Save money on PCB fab and how to cut the board apart with CNC mill (or table saw, press drill).

For lab geeks or hobbyist who often sends out small quantity PCB fab orders but doesn’t care about a little bit extra work, this  post will help save a decent amount of money on PCB manufacture cost by putting multiple design images on a single board. PCB fab houses usually charge a fixed amount of money per order with no regard to what is actually on the design file such as Gerber. This produces a money-saving opportunity by putting more than one design images (sometimes is also called “array”) on a single board file , and you will only be charged by just “one” order. Some PCB houses doesn’t allow this kind of thing by explicitly saying “No array allowed”. For those don’t care about this, this is actually a win-win situation because the PCB house wins your deal with no extra manufacture cost, and you save money!

If you are an Altium Desinger user, putting multiple images on a PCB design file is fairly easy. First of all, you need to have all your sub design files ready. Then, create an empty PCB and go to menu -> Place – > Embedde Board Array/Panelize. Shown in the snapshot below, you will be asked for the location of each sub design files, the size of the grid and the distance between each image. You must leave sufficient space between each images for the cutting tool to eat through. I would recommend 1/8″ ~ 1/4″ for safety, otherwise, the cutting tools are getting close enough to damage your traces.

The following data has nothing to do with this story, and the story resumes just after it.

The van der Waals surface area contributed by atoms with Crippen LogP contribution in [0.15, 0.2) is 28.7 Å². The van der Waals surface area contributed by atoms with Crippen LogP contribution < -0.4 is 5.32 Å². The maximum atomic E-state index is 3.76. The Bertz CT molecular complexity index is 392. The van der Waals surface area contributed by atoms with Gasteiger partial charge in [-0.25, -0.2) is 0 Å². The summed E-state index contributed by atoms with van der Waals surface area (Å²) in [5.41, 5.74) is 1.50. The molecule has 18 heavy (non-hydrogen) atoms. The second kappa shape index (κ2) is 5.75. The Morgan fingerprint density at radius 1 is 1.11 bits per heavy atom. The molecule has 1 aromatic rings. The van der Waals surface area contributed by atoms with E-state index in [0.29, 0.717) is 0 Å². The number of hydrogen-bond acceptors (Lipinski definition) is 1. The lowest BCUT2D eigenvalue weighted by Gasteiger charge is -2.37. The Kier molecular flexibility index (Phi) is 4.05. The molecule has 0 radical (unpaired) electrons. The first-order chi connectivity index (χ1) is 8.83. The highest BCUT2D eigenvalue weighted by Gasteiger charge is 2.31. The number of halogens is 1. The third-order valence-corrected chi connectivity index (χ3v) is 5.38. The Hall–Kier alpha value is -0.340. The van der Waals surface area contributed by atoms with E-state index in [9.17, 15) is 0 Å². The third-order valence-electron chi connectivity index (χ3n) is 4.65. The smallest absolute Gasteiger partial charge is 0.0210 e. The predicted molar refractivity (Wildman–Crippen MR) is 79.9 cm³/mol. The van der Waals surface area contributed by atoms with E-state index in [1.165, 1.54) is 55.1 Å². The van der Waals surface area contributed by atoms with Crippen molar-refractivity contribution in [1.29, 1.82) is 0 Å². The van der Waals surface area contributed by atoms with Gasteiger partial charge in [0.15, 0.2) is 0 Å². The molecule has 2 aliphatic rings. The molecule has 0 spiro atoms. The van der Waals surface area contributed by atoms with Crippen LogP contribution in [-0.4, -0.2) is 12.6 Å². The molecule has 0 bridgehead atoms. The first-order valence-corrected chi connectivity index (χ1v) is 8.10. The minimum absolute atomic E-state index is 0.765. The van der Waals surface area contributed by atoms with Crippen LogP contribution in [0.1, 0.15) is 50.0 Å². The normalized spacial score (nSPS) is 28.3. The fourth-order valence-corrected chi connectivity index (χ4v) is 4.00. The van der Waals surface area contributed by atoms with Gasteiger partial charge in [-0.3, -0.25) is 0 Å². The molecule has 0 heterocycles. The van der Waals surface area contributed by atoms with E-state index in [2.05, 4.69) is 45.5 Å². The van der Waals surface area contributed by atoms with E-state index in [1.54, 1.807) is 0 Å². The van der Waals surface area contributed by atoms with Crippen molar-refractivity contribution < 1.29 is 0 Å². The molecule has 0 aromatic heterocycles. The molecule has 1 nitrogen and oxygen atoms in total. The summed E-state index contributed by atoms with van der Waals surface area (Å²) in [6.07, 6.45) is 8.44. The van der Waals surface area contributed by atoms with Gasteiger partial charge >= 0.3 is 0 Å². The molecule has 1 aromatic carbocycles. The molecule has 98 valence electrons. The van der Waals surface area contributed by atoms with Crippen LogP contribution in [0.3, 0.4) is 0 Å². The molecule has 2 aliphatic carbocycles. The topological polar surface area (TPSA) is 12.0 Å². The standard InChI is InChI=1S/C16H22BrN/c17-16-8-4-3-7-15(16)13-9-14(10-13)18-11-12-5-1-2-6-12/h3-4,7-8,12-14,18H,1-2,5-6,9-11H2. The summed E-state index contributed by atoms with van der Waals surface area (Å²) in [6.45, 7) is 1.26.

After a couple days of anxious waiting, you receive the finished boards from the awesome PCB house, which only charged you only single order of money!

But, there comes a little bit of the extra work — you have to cut it apart before soldering the components on. I have tried different kinds of tools to cut the board apart such as table saw, press drill and CNC. All of them worked pretty well depending on different task requirements. Here are some thoughts:

  • Drill press:
    I actually never tried a press drill to mill apart the PCB board. But based on the experience from the CNC machine, I would assume that a press drill should produce pretty high accuracy if it comes with a compound table.
  • CNC:
    Undoubtedly, this incredible piece of machine produces the best ever cutting results with an accuracy of 0.0001″. It  is also capable of cutting any shape of outline if programmed properly. Here is a video clip of it:

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Extend the 3D stereo camera module of LG thrill phone P925